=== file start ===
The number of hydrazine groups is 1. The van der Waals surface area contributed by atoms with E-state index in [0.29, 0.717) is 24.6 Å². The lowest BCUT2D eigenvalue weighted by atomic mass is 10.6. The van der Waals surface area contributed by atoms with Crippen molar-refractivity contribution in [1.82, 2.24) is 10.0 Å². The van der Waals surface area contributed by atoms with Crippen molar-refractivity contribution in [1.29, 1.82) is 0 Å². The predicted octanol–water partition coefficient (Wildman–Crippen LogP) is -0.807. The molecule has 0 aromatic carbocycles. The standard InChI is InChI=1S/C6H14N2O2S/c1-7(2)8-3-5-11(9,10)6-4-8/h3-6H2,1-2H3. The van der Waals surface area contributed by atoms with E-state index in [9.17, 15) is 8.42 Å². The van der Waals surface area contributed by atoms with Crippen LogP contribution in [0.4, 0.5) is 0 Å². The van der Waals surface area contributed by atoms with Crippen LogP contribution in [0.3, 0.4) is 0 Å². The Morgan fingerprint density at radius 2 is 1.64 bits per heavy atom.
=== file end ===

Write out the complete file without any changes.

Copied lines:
The number of hydrazine groups is 1. The van der Waals surface area contributed by atoms with E-state index in [0.29, 0.717) is 24.6 Å². The lowest BCUT2D eigenvalue weighted by atomic mass is 10.6. The van der Waals surface area contributed by atoms with Crippen molar-refractivity contribution in [1.82, 2.24) is 10.0 Å². The van der Waals surface area contributed by atoms with Crippen molar-refractivity contribution in [1.29, 1.82) is 0 Å². The predicted octanol–water partition coefficient (Wildman–Crippen LogP) is -0.807. The molecule has 0 aromatic carbocycles. The standard InChI is InChI=1S/C6H14N2O2S/c1-7(2)8-3-5-11(9,10)6-4-8/h3-6H2,1-2H3. The van der Waals surface area contributed by atoms with E-state index in [9.17, 15) is 8.42 Å². The van der Waals surface area contributed by atoms with Crippen LogP contribution in [0.4, 0.5) is 0 Å². The van der Waals surface area contributed by atoms with Crippen LogP contribution in [0.3, 0.4) is 0 Å². The Morgan fingerprint density at radius 2 is 1.64 bits per heavy atom.